Resources | Protect Our Care IL

Source: Resources | Protect Our Care IL

Protect Our Care – Illinois is a statewide coalition of health care advocates, providers, consumers, and workers, joining together to prevent the repeal of the Affordable Care Act (ACA), prevent disastrous changes to Medicaid, and protect and expand access to quality affordable health care. We know the crusade to undermine the ACA is not over whether there is a repeal vote this week, next week, or next year, so Protect Our Care – Illinois invites you to join Illinoisans across the state to defend access to quality affordable health care for all.

Protect Our Care materials

Knowledge and expectations of direct support professionals towards effects of psychotropic drug use in people with ID

To achieve sufficient collaboration of intellectual disability support professionals in reducing inappropriate psychotropic drug use of clients, vocational educational training is needed.

Source: Knowledge and expectations of direct support professionals towards effects of psychotropic drug use in people with intellectual disabilities – Kuijper – 2017 – Journal of Applied Research in Intellectual Disabilities – Wiley Online Library

Abstract

Background/Introduction

In this study, we investigated intellectual disability support professionals’ knowledge and expectations towards effects of psychotropic drug use on behaviour and drug use in their clients, because shortcomings may lead to misinterpretations of behavioural symptoms and inappropriate drug use.

Methods

Two self-designed questionnaires were used to measure the knowledge and expectations of 194 support professionals in 14 residential facilities regarding psychotropic drug use and effects of antipsychotics on behavioural, cognitive and mental functioning of people with intellectual disability. The psychometric properties of both questionnaires were adequate.

Results

A majority of the professionals had unrealistic expectations regarding the positive effects of antipsychotics on cognitive and behavioural functioning, and 94% scored below the cut-off scores regarding knowledge; 60% indicated they needed education and training.

Conclusions

To achieve sufficient collaboration of intellectual disability support professionals in reducing inappropriate psychotropic drug use of clients, vocational educational training is needed.

Pain and pain assessment in people with ID

Pain and pain assessment in people with intellectual disability: Issues and challenges in practice

Source: Pain and pain assessment in people with intellectual disability: Issues and challenges in practice – Doody – 2017 – British Journal of Learning Disabilities – Wiley Online Library

Accessible summary

  • Pain is difficult to identify when people cannot communicate.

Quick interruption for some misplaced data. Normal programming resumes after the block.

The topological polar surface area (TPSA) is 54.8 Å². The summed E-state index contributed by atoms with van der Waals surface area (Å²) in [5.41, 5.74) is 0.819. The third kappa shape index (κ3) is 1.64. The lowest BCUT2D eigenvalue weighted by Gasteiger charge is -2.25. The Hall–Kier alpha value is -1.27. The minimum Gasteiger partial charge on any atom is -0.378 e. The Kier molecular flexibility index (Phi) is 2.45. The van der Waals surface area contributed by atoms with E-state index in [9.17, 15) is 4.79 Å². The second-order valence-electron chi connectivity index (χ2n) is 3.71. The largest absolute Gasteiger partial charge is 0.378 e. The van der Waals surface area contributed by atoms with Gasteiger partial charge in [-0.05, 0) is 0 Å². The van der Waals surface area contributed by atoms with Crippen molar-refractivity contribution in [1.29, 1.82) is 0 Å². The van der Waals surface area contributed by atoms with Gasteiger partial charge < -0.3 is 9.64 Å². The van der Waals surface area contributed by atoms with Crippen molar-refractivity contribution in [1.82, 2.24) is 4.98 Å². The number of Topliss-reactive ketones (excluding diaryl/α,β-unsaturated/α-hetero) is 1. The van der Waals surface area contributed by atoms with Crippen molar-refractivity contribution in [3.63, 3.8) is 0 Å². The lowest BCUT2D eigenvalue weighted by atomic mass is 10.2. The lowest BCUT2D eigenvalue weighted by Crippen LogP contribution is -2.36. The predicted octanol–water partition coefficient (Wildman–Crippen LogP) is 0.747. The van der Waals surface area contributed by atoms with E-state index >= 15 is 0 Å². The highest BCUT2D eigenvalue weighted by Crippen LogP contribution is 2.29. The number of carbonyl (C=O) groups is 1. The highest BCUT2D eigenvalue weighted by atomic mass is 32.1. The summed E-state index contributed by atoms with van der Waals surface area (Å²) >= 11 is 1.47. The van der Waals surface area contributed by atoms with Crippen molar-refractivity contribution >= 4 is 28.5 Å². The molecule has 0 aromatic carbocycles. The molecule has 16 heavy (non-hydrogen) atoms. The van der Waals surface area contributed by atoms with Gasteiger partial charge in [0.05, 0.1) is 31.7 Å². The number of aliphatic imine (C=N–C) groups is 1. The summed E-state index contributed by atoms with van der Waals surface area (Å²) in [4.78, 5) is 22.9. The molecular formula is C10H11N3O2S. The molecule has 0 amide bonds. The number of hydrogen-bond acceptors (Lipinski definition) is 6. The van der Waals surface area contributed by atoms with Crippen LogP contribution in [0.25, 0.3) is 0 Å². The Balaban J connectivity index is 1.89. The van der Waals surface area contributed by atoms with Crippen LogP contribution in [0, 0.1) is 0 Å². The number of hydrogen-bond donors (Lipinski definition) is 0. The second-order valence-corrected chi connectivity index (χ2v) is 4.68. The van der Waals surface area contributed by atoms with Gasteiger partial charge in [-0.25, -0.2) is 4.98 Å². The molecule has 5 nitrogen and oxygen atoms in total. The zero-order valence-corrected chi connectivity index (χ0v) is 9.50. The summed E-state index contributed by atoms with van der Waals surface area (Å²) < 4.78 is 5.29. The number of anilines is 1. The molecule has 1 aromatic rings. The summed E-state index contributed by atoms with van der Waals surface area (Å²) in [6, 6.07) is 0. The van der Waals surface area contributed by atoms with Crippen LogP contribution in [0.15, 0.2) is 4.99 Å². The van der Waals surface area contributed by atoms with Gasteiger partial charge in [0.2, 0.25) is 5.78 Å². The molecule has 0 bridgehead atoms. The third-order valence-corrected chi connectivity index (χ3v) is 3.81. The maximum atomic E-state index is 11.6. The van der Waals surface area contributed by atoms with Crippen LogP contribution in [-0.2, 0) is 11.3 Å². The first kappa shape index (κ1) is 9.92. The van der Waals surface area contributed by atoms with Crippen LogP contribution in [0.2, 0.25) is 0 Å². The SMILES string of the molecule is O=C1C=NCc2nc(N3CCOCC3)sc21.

• If pain is not identified, it cannot be managed and causes stress.
  • Pain assessment is essential in order to identify pain.
  • Pain assessment requires a combination of knowledge, health assessments and observations.

Abstract

Background

Individuals with intellectual disability experience the same chronic diseases and conditions as the general population, but are more likely to have physical and psychological co-morbidities, resulting in a higher risk of experiencing pain and having more frequent or severe pain.

Method

This position paper aims to highlight the importance of pain assessment for people with intellectual disability.

Results

As people with intellectual disability live within the community and/or remain in the family home, they are accessing a wide range of healthcare services. This necessitates that nurses across all care settings are knowledgeable regarding appropriate/alternative pain assessment methods for people with intellectual disability. While many pain assessment tools are available for use with the intellectual disability population, they are often not well established or infrequently used to establish their validity.

Conclusion

Although self-report is the gold standard in pain assessment, pain assessment for people with intellectual disability is often challenging as they may be unable to self-report their pain due to their levels of communication or cognitive ability. Assessment requires a combination of approaches amalgamating: pain assessment, health assessment and observation of behaviours.

The Impact of Health Reform Repeal on Employment

Use this interactive map to see the state-by-state impact of repeal of federal health reform on jobs.

Source: The Impact of Health Reform Repeal on Employment – The Commonwealth Fund

Contrary to a common misconception that health reform law has been a “job killer,” this study shows that repeal of these policies may cause major job losses and economic dislocation in every state -even in states that have not expanded their Medicaid programs.

While health reform repeal would dramatically increase the number of uninsured and harm access to health care, particularly for low- and moderate-income Americans, this analysis demonstrates that the consequences could be broader and extend well beyond the health care system. Repeal could trigger major reductions in employment and substantial losses in state economic activity and state and local revenues.

While health reform repeal would dramatically increase the number of uninsured and harm access to health care, particularly for low- and moderate-income Americans, this analysis demonstrates that the consequences could be broader and extend well beyond the health care system. Repeal could trigger major reductions in employment and substantial losses in state economic activity and state and local revenues.

Hover over states to see the impact of repeal of premium tax credits and Medicaid expansion on jobs.

Or click to download a state profile available under the map.

Impact of Health Reform Repeal-US Map
Impact of Health Reform Repeal-US Map

Daphne Ron: Good and Bad Experiences with Health Care

Watch Daphne Ron’s Presentation Good and Bad Experiences with Health Care

TRANSCRIPT: Daphne Ron Presentation Good and Bad Experiences with Health Care

Self advocate Daphne Ron discusses the good and bad experiences she has had with health care during the “Partnering to Transform Healthcare with People with Disabilities (PATH-PWD) – Improving Acute, Primary and Transitional Health care with People with Disabilities” conference March 23-24, 2017 at Rush University. This conference was a collaboration between Rush and the RRTC-DD and Health which was funded by AHRQ.

Improving Your Person and Family Engagement Metrics in TCPI | Patient-Centered Primary Care Collaborative

Source: Improving Your Person and Family Engagement Metrics in TCPI | Patient-Centered Primary Care Collaborative

The Patient Centered Primary Care Collaborative Support and Alignment Network (PCPCC SAN) was created to assist staff and leaders in Practice Transformation Networks, along with enrolled clinicians, to successfully transform their practices to deliver person and family centered care. In 2017 the TCPI is adopting 6 measures of person and family engagement (PFE).  On this page, we describe the measures and offer links to websites where you can download tools, information, and other educational materials.

“Bite Sized” Exercises and Discussion Prompts to Reinforce Culture

Questions to ask your doctor about patient-centered care